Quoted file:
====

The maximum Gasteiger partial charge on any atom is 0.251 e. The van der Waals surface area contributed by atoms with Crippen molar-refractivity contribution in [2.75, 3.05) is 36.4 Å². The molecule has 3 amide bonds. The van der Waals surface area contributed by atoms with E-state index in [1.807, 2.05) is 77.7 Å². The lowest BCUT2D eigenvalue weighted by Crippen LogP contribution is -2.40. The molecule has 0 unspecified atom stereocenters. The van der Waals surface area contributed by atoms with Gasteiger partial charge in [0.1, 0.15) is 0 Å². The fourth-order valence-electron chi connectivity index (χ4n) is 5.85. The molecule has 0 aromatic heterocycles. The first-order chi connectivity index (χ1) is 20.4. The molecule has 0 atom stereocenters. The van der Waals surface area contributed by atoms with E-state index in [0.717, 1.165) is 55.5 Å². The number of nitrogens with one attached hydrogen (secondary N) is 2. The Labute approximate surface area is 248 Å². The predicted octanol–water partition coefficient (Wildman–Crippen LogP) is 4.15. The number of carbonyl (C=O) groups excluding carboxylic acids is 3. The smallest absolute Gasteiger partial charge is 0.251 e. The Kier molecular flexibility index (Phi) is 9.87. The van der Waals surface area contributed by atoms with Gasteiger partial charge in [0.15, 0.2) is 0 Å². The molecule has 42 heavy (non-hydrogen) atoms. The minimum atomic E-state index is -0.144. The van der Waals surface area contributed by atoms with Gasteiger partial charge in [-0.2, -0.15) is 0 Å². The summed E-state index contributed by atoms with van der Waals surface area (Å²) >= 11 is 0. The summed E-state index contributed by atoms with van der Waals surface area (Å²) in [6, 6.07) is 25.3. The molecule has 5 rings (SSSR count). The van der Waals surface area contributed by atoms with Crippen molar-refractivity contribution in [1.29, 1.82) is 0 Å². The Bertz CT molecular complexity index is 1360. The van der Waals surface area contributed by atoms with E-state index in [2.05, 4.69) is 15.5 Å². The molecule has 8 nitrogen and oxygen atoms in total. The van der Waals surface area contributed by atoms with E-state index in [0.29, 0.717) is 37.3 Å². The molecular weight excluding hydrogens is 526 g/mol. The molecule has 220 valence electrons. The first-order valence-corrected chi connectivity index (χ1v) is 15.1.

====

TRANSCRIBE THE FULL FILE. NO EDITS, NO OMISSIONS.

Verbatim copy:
The maximum Gasteiger partial charge on any atom is 0.251 e. The van der Waals surface area contributed by atoms with Crippen molar-refractivity contribution in [2.75, 3.05) is 36.4 Å². The molecule has 3 amide bonds. The van der Waals surface area contributed by atoms with E-state index in [1.807, 2.05) is 77.7 Å². The lowest BCUT2D eigenvalue weighted by Crippen LogP contribution is -2.40. The molecule has 0 unspecified atom stereocenters. The van der Waals surface area contributed by atoms with Gasteiger partial charge in [0.1, 0.15) is 0 Å². The fourth-order valence-electron chi connectivity index (χ4n) is 5.85. The molecule has 0 aromatic heterocycles. The first-order chi connectivity index (χ1) is 20.4. The molecule has 0 atom stereocenters. The van der Waals surface area contributed by atoms with E-state index in [0.717, 1.165) is 55.5 Å². The number of nitrogens with one attached hydrogen (secondary N) is 2. The Labute approximate surface area is 248 Å². The predicted octanol–water partition coefficient (Wildman–Crippen LogP) is 4.15. The number of carbonyl (C=O) groups excluding carboxylic acids is 3. The smallest absolute Gasteiger partial charge is 0.251 e. The Kier molecular flexibility index (Phi) is 9.87. The van der Waals surface area contributed by atoms with Gasteiger partial charge in [0.15, 0.2) is 0 Å². The molecule has 42 heavy (non-hydrogen) atoms. The minimum atomic E-state index is -0.144. The van der Waals surface area contributed by atoms with Gasteiger partial charge in [-0.2, -0.15) is 0 Å². The summed E-state index contributed by atoms with van der Waals surface area (Å²) >= 11 is 0. The summed E-state index contributed by atoms with van der Waals surface area (Å²) in [6, 6.07) is 25.3. The molecule has 5 rings (SSSR count). The van der Waals surface area contributed by atoms with Crippen molar-refractivity contribution in [1.29, 1.82) is 0 Å². The Bertz CT molecular complexity index is 1360. The van der Waals surface area contributed by atoms with E-state index in [2.05, 4.69) is 15.5 Å². The molecule has 8 nitrogen and oxygen atoms in total. The van der Waals surface area contributed by atoms with E-state index in [0.29, 0.717) is 37.3 Å². The molecular weight excluding hydrogens is 526 g/mol. The molecule has 220 valence electrons. The first-order valence-corrected chi connectivity index (χ1v) is 15.1.